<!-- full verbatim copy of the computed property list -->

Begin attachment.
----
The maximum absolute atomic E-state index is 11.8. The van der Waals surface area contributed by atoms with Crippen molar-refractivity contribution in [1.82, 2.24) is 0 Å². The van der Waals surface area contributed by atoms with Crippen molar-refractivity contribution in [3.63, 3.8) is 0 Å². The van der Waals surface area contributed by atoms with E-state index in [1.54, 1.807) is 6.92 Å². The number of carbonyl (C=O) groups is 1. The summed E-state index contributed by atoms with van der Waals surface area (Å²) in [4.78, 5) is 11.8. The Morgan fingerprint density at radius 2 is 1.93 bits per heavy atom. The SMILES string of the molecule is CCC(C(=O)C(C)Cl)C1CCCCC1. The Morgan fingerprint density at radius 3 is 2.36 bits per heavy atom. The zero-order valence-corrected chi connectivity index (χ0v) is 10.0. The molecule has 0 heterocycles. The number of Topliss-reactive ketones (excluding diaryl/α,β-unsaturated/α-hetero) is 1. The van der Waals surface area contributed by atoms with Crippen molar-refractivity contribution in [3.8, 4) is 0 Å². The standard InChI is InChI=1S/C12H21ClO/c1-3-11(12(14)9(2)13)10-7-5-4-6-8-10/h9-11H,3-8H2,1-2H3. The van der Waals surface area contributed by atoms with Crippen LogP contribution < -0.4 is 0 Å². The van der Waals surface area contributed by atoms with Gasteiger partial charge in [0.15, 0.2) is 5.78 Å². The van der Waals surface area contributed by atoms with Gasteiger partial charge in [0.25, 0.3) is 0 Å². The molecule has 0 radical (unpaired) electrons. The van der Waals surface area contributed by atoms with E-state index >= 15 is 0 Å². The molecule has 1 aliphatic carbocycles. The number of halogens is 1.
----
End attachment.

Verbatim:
The maximum absolute atomic E-state index is 11.8. The van der Waals surface area contributed by atoms with Crippen molar-refractivity contribution in [1.82, 2.24) is 0 Å². The van der Waals surface area contributed by atoms with Crippen molar-refractivity contribution in [3.63, 3.8) is 0 Å². The van der Waals surface area contributed by atoms with E-state index in [1.54, 1.807) is 6.92 Å². The number of carbonyl (C=O) groups is 1. The summed E-state index contributed by atoms with van der Waals surface area (Å²) in [4.78, 5) is 11.8. The Morgan fingerprint density at radius 2 is 1.93 bits per heavy atom. The SMILES string of the molecule is CCC(C(=O)C(C)Cl)C1CCCCC1. The Morgan fingerprint density at radius 3 is 2.36 bits per heavy atom. The zero-order valence-corrected chi connectivity index (χ0v) is 10.0. The molecule has 0 heterocycles. The number of Topliss-reactive ketones (excluding diaryl/α,β-unsaturated/α-hetero) is 1. The van der Waals surface area contributed by atoms with Crippen molar-refractivity contribution in [3.8, 4) is 0 Å². The standard InChI is InChI=1S/C12H21ClO/c1-3-11(12(14)9(2)13)10-7-5-4-6-8-10/h9-11H,3-8H2,1-2H3. The van der Waals surface area contributed by atoms with Crippen LogP contribution < -0.4 is 0 Å². The van der Waals surface area contributed by atoms with Gasteiger partial charge in [0.15, 0.2) is 5.78 Å². The van der Waals surface area contributed by atoms with Gasteiger partial charge in [0.25, 0.3) is 0 Å². The molecule has 0 radical (unpaired) electrons. The van der Waals surface area contributed by atoms with E-state index >= 15 is 0 Å². The molecule has 1 aliphatic carbocycles. The number of halogens is 1.